4. Facing impeachment, the president strives to look hard at work — This was mildly interesting, although not as much so as the other pieces. Basically, it answers the question (which frankly had not occurred to me), Why is this man popping up in Afghanistan and going to see the Queen? Basically, it says Trump is taking a page from Bill Clinton’s playbook: “Then-President Bill Clinton survived his 1998 impeachment in part because the economy was roaring and because he appeared to many voters to be relentlessly focused on doing the business of the American people.”
  5. So which is it, Charlie or Charley? — This rather stupid topic does not come from The Washington Post, so don’t blame them. Being a lifelong editor, things like this really bother me, whereas probably no one else cares. While I was at that Barnes & Noble, I was listening to some Spotify to drown out the noises of the cafe. And I happened to look at that screen as this number came on (see picture below), and I immediately wondered, “So which is it? Charley Musselwhite or Charlie Musselwhite?” I decided the album cover, which says “Charley,” was more likely to be right than the Spotify text — but then, Wikipedia has “Charlie!” Does Musselwhite himself even care? Probably less than I do. I need to relax; after all, it’s not his official given name, right? It’s not like they spelled his surname “Musclewhite” or something. Oh, and don’t even get me started on “Charly,” which should have been called “Flowers for Algernon,” which by the way was an awesome book.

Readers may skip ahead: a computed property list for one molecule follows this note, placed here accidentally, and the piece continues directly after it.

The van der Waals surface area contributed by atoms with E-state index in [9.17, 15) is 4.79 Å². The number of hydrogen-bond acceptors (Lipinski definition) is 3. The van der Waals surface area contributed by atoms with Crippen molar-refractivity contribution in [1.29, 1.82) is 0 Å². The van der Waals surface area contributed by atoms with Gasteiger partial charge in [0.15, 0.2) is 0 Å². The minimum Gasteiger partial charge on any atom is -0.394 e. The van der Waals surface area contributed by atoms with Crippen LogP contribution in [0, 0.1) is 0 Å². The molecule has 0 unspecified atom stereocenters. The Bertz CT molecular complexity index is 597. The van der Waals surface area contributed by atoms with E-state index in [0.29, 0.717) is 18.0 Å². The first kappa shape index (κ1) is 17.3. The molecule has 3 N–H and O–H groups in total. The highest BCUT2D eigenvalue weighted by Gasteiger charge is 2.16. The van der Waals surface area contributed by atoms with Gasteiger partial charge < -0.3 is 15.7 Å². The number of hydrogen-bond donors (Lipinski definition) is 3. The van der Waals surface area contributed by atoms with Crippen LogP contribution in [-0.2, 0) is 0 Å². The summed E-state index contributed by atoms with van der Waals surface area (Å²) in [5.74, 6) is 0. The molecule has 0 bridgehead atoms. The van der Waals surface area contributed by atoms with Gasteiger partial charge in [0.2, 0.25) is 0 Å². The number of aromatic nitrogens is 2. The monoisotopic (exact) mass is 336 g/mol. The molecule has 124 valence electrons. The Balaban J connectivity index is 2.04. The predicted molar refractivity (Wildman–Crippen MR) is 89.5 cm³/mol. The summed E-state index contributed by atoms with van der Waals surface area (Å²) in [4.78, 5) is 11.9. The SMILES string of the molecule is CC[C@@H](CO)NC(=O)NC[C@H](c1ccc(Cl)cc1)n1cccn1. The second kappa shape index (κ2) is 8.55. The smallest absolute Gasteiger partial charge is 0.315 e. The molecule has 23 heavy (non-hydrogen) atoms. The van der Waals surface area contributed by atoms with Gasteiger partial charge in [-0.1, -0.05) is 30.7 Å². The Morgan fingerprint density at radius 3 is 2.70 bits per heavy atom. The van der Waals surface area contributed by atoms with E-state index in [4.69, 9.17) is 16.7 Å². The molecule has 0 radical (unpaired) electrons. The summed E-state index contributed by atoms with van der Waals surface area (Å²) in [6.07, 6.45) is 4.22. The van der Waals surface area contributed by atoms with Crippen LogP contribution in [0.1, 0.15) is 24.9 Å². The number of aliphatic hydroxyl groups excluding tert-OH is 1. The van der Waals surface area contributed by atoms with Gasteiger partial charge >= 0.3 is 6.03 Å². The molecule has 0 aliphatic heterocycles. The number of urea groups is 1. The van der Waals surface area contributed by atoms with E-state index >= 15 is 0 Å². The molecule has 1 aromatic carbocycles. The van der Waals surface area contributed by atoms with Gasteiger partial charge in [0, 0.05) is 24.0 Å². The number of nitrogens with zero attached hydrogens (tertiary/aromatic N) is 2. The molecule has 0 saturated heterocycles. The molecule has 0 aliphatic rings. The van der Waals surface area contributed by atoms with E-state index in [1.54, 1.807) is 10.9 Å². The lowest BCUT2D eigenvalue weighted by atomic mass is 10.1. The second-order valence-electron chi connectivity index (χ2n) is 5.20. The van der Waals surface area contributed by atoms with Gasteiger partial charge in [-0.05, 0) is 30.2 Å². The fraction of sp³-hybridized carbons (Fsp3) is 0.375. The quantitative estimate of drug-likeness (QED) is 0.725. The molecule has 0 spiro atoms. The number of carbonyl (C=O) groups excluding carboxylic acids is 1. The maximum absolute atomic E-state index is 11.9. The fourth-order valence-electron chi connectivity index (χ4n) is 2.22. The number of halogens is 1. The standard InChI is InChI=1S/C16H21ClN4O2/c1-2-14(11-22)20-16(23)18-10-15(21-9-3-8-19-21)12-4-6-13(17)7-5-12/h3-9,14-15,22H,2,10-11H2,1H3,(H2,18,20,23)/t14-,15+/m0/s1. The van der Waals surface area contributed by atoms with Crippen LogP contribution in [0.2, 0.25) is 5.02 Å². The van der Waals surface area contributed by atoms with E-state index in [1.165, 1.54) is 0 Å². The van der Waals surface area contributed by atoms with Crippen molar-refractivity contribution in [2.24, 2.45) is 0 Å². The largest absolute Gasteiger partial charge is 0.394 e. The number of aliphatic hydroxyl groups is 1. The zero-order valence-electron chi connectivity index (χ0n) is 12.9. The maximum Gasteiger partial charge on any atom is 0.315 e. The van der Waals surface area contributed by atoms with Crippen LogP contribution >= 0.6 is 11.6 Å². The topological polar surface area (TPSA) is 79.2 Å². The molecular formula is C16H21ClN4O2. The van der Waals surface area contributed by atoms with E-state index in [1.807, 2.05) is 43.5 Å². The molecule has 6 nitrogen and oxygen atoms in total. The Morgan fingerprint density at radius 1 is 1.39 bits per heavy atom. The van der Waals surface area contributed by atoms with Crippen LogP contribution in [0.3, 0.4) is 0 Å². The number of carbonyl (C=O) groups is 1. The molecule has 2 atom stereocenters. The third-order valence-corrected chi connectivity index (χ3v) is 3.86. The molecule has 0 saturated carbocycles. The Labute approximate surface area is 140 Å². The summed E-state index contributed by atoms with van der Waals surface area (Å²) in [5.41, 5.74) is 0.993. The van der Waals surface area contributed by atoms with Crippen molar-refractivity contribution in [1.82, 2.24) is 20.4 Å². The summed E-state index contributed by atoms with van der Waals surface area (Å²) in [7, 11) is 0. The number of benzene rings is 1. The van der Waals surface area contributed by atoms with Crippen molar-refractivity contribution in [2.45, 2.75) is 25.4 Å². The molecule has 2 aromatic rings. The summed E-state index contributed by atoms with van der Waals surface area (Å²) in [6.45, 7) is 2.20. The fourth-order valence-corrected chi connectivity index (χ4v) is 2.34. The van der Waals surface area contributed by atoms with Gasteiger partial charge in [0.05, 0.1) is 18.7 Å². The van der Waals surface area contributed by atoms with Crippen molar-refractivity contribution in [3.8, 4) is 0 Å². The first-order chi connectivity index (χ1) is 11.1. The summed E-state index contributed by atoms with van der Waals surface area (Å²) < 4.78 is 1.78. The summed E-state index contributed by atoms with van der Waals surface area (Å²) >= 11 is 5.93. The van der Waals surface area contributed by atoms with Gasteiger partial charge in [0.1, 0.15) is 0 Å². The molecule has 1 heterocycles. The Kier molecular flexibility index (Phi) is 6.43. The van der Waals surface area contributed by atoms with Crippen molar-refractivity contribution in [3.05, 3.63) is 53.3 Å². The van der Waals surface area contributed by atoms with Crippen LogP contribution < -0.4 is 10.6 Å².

As a postscript… I went looking for a photo for this post among what I shot in Memphis over the last few days, and settled on the above shot of an aisle in a Kroger. All the years I lived in Tennessee, it was illegal to sell wine in grocery stores. Since that changed (and this is the first time I’ve been back since that happened), the grocers have been making up for lost time. The picture doesn’t even show the whole aisle. There’s about six feet more of wine shelves behind me…

Musselwhite

45 thoughts on “The Open Thread that wasn’t

  1. Brad Warthen Post author

    To digress…

    My last post was about valuing teachers. Above, I mentioned Flowers for Algernon, which reminds me of an impressive thing a teacher did when I was a kid.

    This was my English teacher in the 7th grade, Mr. Kramberg. He probably would have made an impression on me anyway, since he was the first male teacher I ever had. But he went beyond that. One day, I suppose in an effort to try to inspire a love of reading, he started reading a short story aloud to us. It was “Flowers for Algernon.”